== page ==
Also, forget ‘traditional’ publishing. Don’t waste your time querying. I lost years doing that. Self-publishing is 100% the way to go… on one condition. You need to run it as a business. You’ll need to make initial investments in cover art, formatting and editing, etc.

What have you found to be the best way to raise awareness of your books?  

I’m not sure I’ve cracked that yet. Facebook ads are what are selling copies at the moment. After three months of haemorrhaging good cash, I’ve just shut down my US AMS ads with a huff. I’ve entered a few competitions, got some half-hearted FB and Instagram pages, but it’s just not in my personality to be a regular poster. On Facebook ads, I recently zoned in on the region Brethren is set to get people from North Wales to see it as a local interest book and those FB ads are doing really well. I plan to do a few more of those, like targetting people who live in Llangollen and mentioning that it is Dinas Bran on the cover.

Tell us something unexpected you discovered during your research  

Well, I knew nothing about the Ordovice tribe when I began, so pretty much everything was a discovery! Mostly, how hard life was back then, when you had to survive on vulnerable crops and everyone around you wanted you dead and your children as slaves. They must have been a very hard and very brave people… which I hope comes across in Brethren.

What was the hardest scene you remember writing?  

Technically, the mine scene set in the copper mines on the Great Orme near Llandudno. I re-edited that chapter so many times I literally couldn’t read it any more, but I’m happy with how it eventually turned out. Emotionally, the ending. Three times I edited it and three times I spent the morning bawling my eyes out. My ex-wife thought I was mad. I have heard other writers say that they get attached to their characters and I really understand that now. The fact that it was a true story made it even more meaningful.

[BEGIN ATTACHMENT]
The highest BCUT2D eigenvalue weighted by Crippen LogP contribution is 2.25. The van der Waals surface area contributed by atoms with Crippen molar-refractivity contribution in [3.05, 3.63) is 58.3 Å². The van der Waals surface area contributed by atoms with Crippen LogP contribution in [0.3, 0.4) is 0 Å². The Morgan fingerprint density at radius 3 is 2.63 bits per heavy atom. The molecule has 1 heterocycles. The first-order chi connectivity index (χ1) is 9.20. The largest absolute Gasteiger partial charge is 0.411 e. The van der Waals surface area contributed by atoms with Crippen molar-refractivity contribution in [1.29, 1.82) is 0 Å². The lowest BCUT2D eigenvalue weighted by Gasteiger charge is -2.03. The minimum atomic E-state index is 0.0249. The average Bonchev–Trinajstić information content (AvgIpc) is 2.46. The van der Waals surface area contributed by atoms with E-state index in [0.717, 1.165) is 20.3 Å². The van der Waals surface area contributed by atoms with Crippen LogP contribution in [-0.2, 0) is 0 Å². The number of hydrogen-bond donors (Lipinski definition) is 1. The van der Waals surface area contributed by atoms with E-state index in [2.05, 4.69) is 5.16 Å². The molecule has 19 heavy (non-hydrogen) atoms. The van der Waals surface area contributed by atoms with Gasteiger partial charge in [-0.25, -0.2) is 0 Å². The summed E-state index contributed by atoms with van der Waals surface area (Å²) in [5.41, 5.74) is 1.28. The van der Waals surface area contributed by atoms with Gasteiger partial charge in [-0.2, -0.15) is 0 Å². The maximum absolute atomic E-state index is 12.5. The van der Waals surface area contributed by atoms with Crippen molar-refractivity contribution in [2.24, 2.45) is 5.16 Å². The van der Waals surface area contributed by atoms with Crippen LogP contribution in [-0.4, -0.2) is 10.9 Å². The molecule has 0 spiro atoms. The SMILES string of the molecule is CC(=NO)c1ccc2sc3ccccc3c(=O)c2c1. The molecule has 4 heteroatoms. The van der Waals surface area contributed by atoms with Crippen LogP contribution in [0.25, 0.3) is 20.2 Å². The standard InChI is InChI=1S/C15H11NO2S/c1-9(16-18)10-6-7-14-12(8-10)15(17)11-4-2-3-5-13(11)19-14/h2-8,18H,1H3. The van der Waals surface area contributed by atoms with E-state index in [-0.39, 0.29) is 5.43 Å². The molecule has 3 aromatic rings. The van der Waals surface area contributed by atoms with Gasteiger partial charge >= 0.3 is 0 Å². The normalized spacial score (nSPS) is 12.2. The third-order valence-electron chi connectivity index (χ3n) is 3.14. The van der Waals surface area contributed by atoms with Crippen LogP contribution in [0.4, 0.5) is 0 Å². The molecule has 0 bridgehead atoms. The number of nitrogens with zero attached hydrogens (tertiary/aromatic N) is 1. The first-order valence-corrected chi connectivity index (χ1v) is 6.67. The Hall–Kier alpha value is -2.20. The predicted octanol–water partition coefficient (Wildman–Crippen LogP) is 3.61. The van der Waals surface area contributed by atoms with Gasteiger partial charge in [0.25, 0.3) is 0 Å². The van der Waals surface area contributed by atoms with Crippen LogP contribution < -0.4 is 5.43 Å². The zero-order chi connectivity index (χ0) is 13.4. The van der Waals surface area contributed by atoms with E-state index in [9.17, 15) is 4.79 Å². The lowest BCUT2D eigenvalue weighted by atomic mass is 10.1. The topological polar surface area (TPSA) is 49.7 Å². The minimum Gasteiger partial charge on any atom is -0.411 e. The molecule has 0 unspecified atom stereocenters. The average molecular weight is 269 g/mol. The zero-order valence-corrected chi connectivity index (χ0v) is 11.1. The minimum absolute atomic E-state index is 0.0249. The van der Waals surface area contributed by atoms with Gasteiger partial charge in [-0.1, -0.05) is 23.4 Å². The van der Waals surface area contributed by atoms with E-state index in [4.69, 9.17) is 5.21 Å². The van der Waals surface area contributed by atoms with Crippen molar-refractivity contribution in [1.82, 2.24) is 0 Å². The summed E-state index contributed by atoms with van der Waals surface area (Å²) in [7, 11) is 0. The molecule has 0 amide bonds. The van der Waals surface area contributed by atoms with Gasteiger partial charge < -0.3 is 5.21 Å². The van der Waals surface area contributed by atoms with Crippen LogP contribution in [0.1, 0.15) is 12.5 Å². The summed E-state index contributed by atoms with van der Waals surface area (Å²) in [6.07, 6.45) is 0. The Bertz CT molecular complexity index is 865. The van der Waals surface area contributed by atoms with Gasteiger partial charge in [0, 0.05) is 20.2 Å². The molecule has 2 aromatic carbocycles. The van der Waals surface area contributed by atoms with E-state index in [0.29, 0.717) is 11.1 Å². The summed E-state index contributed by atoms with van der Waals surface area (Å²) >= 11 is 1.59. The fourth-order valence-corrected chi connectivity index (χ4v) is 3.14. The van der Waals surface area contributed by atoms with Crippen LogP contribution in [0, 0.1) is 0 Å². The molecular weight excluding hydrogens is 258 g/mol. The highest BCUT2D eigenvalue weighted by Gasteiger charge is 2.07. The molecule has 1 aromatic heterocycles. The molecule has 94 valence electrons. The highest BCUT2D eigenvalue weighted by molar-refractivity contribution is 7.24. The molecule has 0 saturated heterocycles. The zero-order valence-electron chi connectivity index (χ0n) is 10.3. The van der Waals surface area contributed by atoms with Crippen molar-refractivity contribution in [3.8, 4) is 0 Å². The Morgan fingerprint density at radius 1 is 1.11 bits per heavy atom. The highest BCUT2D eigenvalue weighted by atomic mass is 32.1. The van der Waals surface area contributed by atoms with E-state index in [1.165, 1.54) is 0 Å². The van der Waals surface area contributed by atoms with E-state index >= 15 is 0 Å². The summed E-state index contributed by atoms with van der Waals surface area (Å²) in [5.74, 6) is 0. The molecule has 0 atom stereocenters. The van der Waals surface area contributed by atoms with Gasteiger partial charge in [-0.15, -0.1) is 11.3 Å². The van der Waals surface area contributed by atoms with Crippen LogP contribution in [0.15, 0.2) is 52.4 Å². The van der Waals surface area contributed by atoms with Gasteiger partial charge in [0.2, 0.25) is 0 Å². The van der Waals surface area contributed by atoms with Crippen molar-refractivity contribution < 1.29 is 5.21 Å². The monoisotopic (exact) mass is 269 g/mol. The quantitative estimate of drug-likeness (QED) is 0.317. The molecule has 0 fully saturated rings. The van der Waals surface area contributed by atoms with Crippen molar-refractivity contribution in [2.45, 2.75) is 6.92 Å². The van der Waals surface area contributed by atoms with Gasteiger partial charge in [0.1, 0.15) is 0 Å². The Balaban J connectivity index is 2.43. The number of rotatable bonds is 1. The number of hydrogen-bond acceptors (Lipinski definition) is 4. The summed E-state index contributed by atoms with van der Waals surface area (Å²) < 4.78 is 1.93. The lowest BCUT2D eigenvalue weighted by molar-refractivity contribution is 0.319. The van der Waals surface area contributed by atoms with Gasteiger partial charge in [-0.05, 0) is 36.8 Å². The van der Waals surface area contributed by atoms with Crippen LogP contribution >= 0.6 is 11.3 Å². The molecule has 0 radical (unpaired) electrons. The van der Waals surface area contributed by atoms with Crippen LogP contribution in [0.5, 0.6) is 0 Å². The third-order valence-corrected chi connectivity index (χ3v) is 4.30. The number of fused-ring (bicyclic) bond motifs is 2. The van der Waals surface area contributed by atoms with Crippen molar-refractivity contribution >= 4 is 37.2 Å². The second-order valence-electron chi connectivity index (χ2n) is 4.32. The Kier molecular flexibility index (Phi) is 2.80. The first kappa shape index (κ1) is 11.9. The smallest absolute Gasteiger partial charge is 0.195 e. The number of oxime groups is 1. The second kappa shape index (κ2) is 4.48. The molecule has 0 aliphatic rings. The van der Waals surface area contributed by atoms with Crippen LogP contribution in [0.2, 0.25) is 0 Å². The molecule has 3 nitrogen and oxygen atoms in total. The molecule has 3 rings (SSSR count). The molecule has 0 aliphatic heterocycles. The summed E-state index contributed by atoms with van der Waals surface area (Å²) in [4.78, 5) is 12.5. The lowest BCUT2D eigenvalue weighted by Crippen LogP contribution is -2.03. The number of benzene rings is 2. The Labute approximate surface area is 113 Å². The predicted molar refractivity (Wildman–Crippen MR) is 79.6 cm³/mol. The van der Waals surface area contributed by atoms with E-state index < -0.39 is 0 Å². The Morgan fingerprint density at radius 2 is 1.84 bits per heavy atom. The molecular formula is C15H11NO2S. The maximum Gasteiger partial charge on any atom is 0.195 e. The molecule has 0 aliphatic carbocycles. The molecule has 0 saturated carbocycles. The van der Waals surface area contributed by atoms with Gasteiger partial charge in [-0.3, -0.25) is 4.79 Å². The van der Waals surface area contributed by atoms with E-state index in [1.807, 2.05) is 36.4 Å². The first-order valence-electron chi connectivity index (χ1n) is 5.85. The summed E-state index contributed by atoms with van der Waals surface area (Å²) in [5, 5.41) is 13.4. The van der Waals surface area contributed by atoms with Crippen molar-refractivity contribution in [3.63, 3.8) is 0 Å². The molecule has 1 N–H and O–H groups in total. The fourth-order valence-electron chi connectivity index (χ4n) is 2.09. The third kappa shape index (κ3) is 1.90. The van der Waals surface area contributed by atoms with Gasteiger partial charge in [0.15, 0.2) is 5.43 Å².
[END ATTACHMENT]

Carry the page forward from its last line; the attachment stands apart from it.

What are you planning to write next?  

The sequel. I am about halfway through the first draft of the next book. It’s set in North Wales again, but three hundred years later. With Brethren, I had a single paragraph to go on, but this time there is a relative wealth of information, so I have books and dozens of websites to glean information from to weave a plot. The dragon in the series title Foundation of the Dragon is the Welsh flag. I write about the semi-mythical people from the far distant past in that tumultuous time when Roman rule waned and the native Britons emerged. Magnus Maximus and St Elen are the main characters and it’s quite fun to bring them to life, tying their needs and actions into known historical events.

Robb Pritchard

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About the Author

Robb grew up in North Wales but left for a life of travelling when he was a teenager. After living in a dozen different countries around the world over nearly thirty years, he became nostalgic for his home country. Hiraeth, in Welsh. For the day job, he has the unbelievable privilege of travelling the world to test drive, and write about, classic Porsches and Ferraris and the occasional crazy off-roader and has lived off his writing, and some half-decent photos for the last fifteen years. The passion though, has long been writing novels. It took a few long years for him to get here but Brethren is malting its fluffy fledgling feathers and has been released into the wild. Hopefully, he wrote it well enough that it can fend for itself. Find out more from Robb's website